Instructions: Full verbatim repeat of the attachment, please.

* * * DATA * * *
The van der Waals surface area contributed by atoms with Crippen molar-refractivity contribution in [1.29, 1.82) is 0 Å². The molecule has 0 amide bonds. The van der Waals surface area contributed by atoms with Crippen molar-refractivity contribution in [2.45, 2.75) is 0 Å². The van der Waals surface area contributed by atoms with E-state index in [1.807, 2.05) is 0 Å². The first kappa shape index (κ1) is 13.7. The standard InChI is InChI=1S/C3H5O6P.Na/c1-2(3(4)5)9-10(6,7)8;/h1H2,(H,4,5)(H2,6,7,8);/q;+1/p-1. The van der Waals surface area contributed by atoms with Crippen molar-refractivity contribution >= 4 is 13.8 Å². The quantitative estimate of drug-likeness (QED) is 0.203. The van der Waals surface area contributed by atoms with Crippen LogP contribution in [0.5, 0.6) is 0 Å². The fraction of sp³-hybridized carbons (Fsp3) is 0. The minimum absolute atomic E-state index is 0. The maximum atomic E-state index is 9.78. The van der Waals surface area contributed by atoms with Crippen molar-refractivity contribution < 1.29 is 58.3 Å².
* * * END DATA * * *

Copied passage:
The van der Waals surface area contributed by atoms with Crippen molar-refractivity contribution in [1.29, 1.82) is 0 Å². The molecule has 0 amide bonds. The van der Waals surface area contributed by atoms with Crippen molar-refractivity contribution in [2.45, 2.75) is 0 Å². The van der Waals surface area contributed by atoms with E-state index in [1.807, 2.05) is 0 Å². The first kappa shape index (κ1) is 13.7. The standard InChI is InChI=1S/C3H5O6P.Na/c1-2(3(4)5)9-10(6,7)8;/h1H2,(H,4,5)(H2,6,7,8);/q;+1/p-1. The van der Waals surface area contributed by atoms with Crippen molar-refractivity contribution >= 4 is 13.8 Å². The quantitative estimate of drug-likeness (QED) is 0.203. The van der Waals surface area contributed by atoms with Crippen LogP contribution in [0.5, 0.6) is 0 Å². The fraction of sp³-hybridized carbons (Fsp3) is 0. The minimum absolute atomic E-state index is 0. The maximum atomic E-state index is 9.78. The van der Waals surface area contributed by atoms with Crippen molar-refractivity contribution < 1.29 is 58.3 Å².